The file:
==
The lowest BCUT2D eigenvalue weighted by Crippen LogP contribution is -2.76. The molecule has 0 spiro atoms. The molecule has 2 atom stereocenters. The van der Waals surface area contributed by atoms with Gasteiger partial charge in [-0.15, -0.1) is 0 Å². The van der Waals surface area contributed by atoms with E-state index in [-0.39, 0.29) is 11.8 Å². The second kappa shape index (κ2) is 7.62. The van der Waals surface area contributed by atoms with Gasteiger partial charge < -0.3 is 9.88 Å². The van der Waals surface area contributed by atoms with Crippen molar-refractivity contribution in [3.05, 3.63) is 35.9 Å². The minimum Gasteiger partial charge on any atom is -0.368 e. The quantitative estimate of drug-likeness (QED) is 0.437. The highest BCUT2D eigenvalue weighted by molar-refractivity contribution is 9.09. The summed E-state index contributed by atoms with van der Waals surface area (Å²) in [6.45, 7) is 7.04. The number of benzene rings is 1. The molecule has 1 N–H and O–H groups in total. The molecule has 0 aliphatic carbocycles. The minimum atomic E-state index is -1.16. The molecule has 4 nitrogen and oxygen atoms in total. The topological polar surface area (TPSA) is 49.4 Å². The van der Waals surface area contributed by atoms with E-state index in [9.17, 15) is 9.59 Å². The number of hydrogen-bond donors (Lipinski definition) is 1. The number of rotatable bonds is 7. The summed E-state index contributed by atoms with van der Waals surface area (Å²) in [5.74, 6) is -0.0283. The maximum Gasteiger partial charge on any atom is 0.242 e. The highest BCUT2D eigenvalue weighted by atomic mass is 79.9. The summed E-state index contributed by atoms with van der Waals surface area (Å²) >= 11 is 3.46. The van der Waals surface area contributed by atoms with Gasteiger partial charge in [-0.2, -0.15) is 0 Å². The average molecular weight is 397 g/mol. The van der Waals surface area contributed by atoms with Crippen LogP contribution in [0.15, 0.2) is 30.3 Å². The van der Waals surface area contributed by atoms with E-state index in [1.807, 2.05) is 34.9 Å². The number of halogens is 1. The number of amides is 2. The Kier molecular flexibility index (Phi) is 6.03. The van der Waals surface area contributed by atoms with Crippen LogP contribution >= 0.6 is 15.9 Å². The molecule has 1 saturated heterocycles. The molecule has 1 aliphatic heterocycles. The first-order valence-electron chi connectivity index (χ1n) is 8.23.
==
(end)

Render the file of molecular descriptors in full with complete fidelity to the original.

The lowest BCUT2D eigenvalue weighted by Crippen LogP contribution is -2.76. The molecule has 0 spiro atoms. The molecule has 2 atom stereocenters. The van der Waals surface area contributed by atoms with Gasteiger partial charge in [-0.15, -0.1) is 0 Å². The van der Waals surface area contributed by atoms with E-state index in [-0.39, 0.29) is 11.8 Å². The second kappa shape index (κ2) is 7.62. The van der Waals surface area contributed by atoms with Gasteiger partial charge < -0.3 is 9.88 Å². The van der Waals surface area contributed by atoms with Crippen molar-refractivity contribution in [3.05, 3.63) is 35.9 Å². The minimum Gasteiger partial charge on any atom is -0.368 e. The quantitative estimate of drug-likeness (QED) is 0.437. The highest BCUT2D eigenvalue weighted by molar-refractivity contribution is 9.09. The summed E-state index contributed by atoms with van der Waals surface area (Å²) in [6.45, 7) is 7.04. The number of benzene rings is 1. The molecule has 1 N–H and O–H groups in total. The molecule has 0 aliphatic carbocycles. The minimum atomic E-state index is -1.16. The molecule has 4 nitrogen and oxygen atoms in total. The topological polar surface area (TPSA) is 49.4 Å². The van der Waals surface area contributed by atoms with E-state index in [9.17, 15) is 9.59 Å². The number of hydrogen-bond donors (Lipinski definition) is 1. The number of rotatable bonds is 7. The summed E-state index contributed by atoms with van der Waals surface area (Å²) in [5.74, 6) is -0.0283. The maximum Gasteiger partial charge on any atom is 0.242 e. The highest BCUT2D eigenvalue weighted by atomic mass is 79.9. The summed E-state index contributed by atoms with van der Waals surface area (Å²) >= 11 is 3.46. The van der Waals surface area contributed by atoms with Gasteiger partial charge in [-0.2, -0.15) is 0 Å². The average molecular weight is 397 g/mol. The van der Waals surface area contributed by atoms with Crippen LogP contribution in [0.15, 0.2) is 30.3 Å². The van der Waals surface area contributed by atoms with E-state index in [1.807, 2.05) is 34.9 Å². The number of halogens is 1. The number of amides is 2. The Kier molecular flexibility index (Phi) is 6.03. The van der Waals surface area contributed by atoms with Crippen LogP contribution >= 0.6 is 15.9 Å². The molecule has 1 saturated heterocycles. The molecule has 1 aliphatic heterocycles. The first-order valence-electron chi connectivity index (χ1n) is 8.23.